Sweetgreen makes progress toward profitability

Innovations like the fully automated restaurant and Sweetpass loyalty program are showing early signs of bottom-line boosting results.
Sweetgreen is planning more hearty options, like the Chicken + Chipotle Pepper Bowl. | Photo courtesy of Sweetgreen.

Sweetgreen reported its first profitable quarter as a public company on Thursday—at least based on adjusted earnings—saying innovations like automated restaurants and the subscription loyalty program are showing potential needle-moving results.

The Los Angeles-based chain said revenues increased 22% to $152.5 million for the June 25-ended second quarter, and the net loss narrowed to $27.3 million, compared with a loss of $40.5 million a year ago. But the chain’s adjusted earnings before interest, taxes, depreciation and amortization was $3.3 million, compared with an adjusted EBITDA loss of $7.8 million the prior year.

Same-store sales were up 3%, which was the result of a 4% menu price increase and a 2% increase in traffic, offset by 3% negative impact in mix that was attributed to early investments in the Sweetpass program, as well as a shift to in-restaurant ordering and pickup from native delivery.

Still, the largely positive results didn't match Wall Street expectations and Sweetgreen's stock price tumbled after market.

Sweetgreen CEO Jonathan Neman, however, was optimistic that 2023 could be the break-even year for the fast-casual chain. The company upgraded guidance, saying it expects restaurant-level margins of between 16% to 18% (up from earlier projections of 15% to 17%) for the year and adjusted EBITDA between a loss of $10 million and zero (versus earlier estimates of a loss between $13 million and $3 million).

Neman credited the company’s commitment to “disciplined capital-efficient growth,” saying second-quarter restaurant-level margins had improved by 185 basis points to 20.4%.

During the quarter, Sweetgreen opened 10 new restaurants, for a total of 205. The most notable among them is the new Infinite Kitchen location in the Chicago suburb of Naperville, Ill., which features the first fully automated makeline.

Neman said the company is pleased with how the robotic location is going so far, though it has only been open since May, and a second one is on the horizon.

The Infinite Kitchen has proven to be faster than other units, producing 400 to 500 items an hour, which is 50% more than a traditional restaurant’s front and digital makelines combined.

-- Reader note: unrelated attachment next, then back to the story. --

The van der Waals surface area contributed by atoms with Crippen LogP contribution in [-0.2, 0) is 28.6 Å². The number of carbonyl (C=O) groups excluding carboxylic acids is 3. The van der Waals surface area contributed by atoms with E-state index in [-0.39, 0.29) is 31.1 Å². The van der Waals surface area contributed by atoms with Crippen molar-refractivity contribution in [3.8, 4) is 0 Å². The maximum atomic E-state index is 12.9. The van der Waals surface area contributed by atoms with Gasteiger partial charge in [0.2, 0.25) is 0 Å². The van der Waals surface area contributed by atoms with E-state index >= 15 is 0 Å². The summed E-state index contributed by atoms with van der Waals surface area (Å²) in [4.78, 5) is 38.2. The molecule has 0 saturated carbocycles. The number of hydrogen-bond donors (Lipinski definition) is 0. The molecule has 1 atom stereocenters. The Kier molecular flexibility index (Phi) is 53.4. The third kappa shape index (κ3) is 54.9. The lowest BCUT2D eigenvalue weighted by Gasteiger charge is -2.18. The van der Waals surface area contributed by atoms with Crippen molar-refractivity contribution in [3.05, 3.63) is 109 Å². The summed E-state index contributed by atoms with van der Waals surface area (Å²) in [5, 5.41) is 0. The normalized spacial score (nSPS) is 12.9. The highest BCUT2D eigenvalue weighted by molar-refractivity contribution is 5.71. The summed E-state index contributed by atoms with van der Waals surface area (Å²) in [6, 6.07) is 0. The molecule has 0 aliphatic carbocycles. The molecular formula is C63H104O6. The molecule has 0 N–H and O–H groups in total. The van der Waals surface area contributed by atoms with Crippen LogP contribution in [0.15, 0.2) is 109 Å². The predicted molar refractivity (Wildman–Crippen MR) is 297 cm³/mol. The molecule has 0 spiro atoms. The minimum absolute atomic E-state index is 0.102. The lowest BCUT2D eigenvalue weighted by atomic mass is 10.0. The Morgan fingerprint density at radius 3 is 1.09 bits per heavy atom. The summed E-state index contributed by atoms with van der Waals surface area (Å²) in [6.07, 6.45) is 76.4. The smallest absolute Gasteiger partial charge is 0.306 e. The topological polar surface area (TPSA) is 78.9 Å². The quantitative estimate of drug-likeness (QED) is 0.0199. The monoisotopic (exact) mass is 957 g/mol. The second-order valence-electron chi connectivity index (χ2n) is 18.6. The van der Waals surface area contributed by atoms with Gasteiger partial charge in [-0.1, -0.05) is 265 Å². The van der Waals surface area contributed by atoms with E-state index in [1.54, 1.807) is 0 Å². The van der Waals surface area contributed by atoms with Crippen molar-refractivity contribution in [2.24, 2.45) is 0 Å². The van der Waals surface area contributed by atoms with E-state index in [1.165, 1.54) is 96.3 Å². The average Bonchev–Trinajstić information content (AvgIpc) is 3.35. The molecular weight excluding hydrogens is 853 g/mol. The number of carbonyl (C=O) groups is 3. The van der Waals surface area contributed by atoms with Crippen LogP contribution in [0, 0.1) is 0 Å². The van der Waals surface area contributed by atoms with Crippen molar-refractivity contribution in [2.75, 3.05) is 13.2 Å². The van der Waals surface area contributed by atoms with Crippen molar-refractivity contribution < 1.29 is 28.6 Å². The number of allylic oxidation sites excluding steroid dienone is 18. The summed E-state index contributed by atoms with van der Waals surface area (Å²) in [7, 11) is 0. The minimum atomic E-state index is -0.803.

It also offers a better in-store experience, he added.

“Customers know when they order their meal, they will get it in under five minutes with consistent portioning and accuracy,” said Neman. “We believe that this speed of service and consistency is contributing to the Infinite Kitchen’s overperformance on both the top and bottom line.”

 The Infinite Kitchen restaurant is also less congested, he said, allowing team members to spend more time with customers. It requires about one-third fewer team members, and it has been easier to hire and retain people to work with the automated system.

In June, the first full month the Infinite Kitchen was open, the restaurant-level margin was 26%, which was significantly higher than any of the brand’s other new restaurant’s first month. And Neman said that will only improve as the restaurant continues to ramp.

Without revealing the initial capital investment for the automated units, Neman expressed confidence that they would “deliver an accretive return on capital anywhere we put them.”

A second Infinite Kitchen location—one that will be converted from an existing restaurant—is scheduled to open in Huntington Beach, Calif., at the end of the year. And Neman said more stores could see the technology as soon as next year.

Another innovation that Neman said is paying off is the Sweetpass loyalty program that launched in April, which he said is steadily growing in membership and driving incrementality. Sales from catering and the chain’s Outpost program, in which meals are delivered to office drop-off sites, also doubled year-over-year in the second quarter.

Neman also credited margin improvements to a new regional general manager model that was put in place at the beginning of the year to “create more empowerment at the restaurant level, get our teams closer to our customers and reduce support center expenses related to field oversight.”

Another 285-basis-point improvement in labor costs during the quarter was a result of an initiative in the spring to empower head coaches to spend more time on the floor, which helped boost throughput, lower turnover and improve retention.

Neman also said labor costs were shaved a bit as the company “upstreamed” some ingredients, like bringing in pre-made salad dressings, for example, to ease the burden on team members. Though Sweetgreen takes pride in scratch cooking in restaurants, upstreaming can improve quality and consistency if they are careful about what they change, he said.

And, in an effort to boost wages and benefits, Sweetgreen is launching tipping, both digital and in-store. The move will come first to restaurants in Northern California. By the end of the year, tipping will be systemwide, he said.

Following the success of the Chipotle Pepper Chicken Bowl—which prompted threats of a legal battle with rival Chipotle—Sweetgreen is bringing more hearty options to the menu, though Neman did not say what will be next. Feedback has been positive on new drinks and desserts, like the Crispy Rice Treat made with organic brown rice, quinoa and puffed millet, and more are coming, including warm dishes for the winter months.

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